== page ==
I don’t need a budget. I’ve got income, and I pay my bills. I’ve heard this dozens of times – even from my own husband. But having income and paying the bills isn’t enough to protect you and your finances from a disaster. Creating and following a budget can help you reduce your debt, increase savings, and relieve the stress of wondering how you’d pay for any unexpected expenses, like a sudden illness or accident.
I know, budgeting has a boring reputation. But it doesn’t have to be tedious or difficult if you go into it with the right attitude. Rather than think of it as a chore or something you have to do, turn it into a personal challenge, a game, even a competition among household members. Remember, your budget is your own – a working document that you’ve created. It’s ok to change it as you go along. Just going through the process of creating a budget will increase awareness of your spending habits and help you save more.
Before you begin, be sure everyone in your household understands the budget goal and is willing to play along. Set a goal together of saving X amount of money or reducing spending or debt by 5%. You may want to set a monthly goal and a yearly goal, just to keep you motivated. Next, there are four basic steps to creating a budget: track your current expenses, determine your total monthly income, create a list of spending categories, and project your monthly expenses for each category. (See below for a list of links with specific directions for creating your budget worksheets.)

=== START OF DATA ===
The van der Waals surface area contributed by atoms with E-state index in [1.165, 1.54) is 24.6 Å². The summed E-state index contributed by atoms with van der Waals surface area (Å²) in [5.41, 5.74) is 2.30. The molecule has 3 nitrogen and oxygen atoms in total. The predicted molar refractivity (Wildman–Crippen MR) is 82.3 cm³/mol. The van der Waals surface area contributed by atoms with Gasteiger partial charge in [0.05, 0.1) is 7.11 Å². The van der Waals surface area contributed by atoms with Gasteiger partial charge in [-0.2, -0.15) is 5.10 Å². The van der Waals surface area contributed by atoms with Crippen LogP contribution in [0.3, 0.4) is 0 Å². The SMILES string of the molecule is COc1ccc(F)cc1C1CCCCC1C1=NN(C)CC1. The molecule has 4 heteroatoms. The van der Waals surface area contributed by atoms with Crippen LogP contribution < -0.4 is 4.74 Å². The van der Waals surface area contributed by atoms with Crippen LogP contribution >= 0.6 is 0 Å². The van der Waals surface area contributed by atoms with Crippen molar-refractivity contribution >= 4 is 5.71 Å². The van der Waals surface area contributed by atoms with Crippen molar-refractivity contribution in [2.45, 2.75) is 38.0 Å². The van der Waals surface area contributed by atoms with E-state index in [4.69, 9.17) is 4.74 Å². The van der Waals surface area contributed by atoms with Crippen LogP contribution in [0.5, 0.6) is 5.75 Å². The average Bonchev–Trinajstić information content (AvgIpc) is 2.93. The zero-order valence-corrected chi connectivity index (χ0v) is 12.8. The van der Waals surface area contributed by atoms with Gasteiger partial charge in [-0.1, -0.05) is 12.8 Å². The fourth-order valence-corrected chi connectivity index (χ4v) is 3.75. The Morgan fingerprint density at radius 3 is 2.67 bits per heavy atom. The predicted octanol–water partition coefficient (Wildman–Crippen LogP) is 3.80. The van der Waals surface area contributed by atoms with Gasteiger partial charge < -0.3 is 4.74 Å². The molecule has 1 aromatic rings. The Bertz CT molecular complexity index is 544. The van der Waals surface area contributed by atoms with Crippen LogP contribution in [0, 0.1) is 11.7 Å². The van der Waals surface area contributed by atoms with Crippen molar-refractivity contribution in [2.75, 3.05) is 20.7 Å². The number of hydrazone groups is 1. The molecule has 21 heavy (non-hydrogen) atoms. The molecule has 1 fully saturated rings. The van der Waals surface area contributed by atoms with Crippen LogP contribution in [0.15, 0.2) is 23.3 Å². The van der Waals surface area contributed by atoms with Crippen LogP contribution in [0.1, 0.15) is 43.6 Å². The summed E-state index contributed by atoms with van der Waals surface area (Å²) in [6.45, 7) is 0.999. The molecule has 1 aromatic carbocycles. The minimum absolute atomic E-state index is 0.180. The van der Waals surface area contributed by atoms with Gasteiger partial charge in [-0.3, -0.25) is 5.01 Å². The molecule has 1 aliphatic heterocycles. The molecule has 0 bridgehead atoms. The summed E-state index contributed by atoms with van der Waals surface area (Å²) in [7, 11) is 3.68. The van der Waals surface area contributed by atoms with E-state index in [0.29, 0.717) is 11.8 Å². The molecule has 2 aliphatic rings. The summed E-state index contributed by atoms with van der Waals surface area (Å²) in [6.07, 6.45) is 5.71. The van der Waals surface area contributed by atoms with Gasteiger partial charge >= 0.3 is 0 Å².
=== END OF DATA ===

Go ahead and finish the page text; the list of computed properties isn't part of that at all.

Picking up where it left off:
Once you’ve created the budget, if your expenses are greater than your income, you’ll need to look for areas where you can cut back on spending. Don’t cut out everything that makes life fun! Make a list of the things you cannot live without and then try to reduce your expenses in other categories. If you typically spend $300 on dining out each month, reduce it to $100 and put the $200 savings into another budget category. If you have credit-card debt, pay down the ones with highest interest rates first. Massage the budget categories until your income is equal to or greater than your expenses.
Once your budget is done, challenge yourself and everyone in the household to meet your budget goals. Don’t beat yourself up if you go over a bit in one category, but do keep the budget as a guide. Make adjustments as needed, always with the savings goal in mind. When you meet your goal, celebrate! Then keep up the good work. Before you know it you will be out of debt, have plenty of savings and will feel like singing and dancing all the way to the bank.